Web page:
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“Human Family:” Using Poetry to Make Sense of Our World

 

By Connie Colvin

Today is September 11th and I’m thinking about Maya Angelou’s beautiful poem “Human Family.” I had heard this poem several times before, even in an iPhone commercial, but it came to me in a transformative way last October in a group e-mail from Andy Patrick, a former colleague and WVCTE member. Andy challenged us to use the poem in our classrooms to help students (and ourselves) through a very divisive time in our country. My first thought was: I don’t have time. My second thought was: I need to make time. What came out of that second thought was an experience I would say was one of my favorites in teaching so far.

Between short stories, novel studies, non-fiction articles, writing units, Shakespeare, and everything in between, I realized that (unless you count The Odyssey) I use very little poetry in my 9th and 10th grade classes. I was easily able to bring a close reading of “Human Family” into my 9th grade study of To Kill a Mockingbird as we were just beginning to feel racial tension in Maycomb, but how to bring it to my 10th grade Honors students in a meaningful way? Last year was a special year in that I had my own son in one of my 10th grade classes. With the next two years filled with AP curriculum that might not feature any poetry at all, I started to think maybe I needed to share more than just one important poem with them. But then the weight of responsibility set in: which ones? Which poems would I want my own son to leave high school with? As the 2nd 9 weeks approached, I decided to create a Poem of the Week each week of the term.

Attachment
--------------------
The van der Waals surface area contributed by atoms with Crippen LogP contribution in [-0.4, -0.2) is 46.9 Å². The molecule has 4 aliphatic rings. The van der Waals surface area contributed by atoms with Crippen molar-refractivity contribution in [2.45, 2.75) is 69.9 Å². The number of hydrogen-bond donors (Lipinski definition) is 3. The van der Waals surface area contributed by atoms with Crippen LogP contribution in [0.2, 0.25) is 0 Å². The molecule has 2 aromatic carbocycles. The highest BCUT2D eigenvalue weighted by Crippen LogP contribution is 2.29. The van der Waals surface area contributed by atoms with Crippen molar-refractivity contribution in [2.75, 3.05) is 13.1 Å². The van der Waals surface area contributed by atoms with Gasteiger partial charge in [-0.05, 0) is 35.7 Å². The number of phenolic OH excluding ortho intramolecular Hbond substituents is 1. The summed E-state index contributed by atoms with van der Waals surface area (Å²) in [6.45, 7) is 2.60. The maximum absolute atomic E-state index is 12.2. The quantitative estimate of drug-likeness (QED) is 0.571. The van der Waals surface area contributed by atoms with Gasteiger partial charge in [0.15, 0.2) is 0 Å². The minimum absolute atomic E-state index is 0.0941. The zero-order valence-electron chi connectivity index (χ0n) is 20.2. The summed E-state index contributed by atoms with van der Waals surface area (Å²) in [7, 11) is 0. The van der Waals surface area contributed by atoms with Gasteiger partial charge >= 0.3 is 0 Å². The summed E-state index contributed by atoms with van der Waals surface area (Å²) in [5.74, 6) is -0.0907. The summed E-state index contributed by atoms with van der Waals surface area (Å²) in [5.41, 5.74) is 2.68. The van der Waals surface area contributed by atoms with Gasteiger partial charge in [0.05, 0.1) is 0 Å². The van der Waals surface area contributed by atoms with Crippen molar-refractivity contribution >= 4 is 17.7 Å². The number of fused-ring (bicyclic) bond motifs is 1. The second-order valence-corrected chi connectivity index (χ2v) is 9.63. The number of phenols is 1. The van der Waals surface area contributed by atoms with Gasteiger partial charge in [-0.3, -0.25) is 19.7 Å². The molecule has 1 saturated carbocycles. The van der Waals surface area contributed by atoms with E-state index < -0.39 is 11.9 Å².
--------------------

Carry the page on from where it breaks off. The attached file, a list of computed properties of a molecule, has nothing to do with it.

Poem of the Week was a short activity we turned to each Friday after independent reading time. We read the poem together, then I gave students a few minutes to work on the first couple of questions on the page – literal thinking such as rhyme scheme and literary devices – then we moved on to the day’s lesson. Over the weekend, they looked more closely at the poem to finish the last few questions – making connections and opinions on the text – in preparation for a discussion on Monday. I tried to connect each week’s poem with what was going on in class or in the world. As we began our first novel study, Of Mice and Men, we looked at dreams deferred in Langston Hughes’ “Harlem.” I turned to Emily Dickinson’s “Because I Could Not Stop for Death” at Halloween. By the beginning of November, with political and racial tension in our country at an unbelievable high and students getting to know Crooks in our novel, I shared “Human Family.” That week, instead of me reading the poem, I had the students hear Angelou herself read it in this lovely video.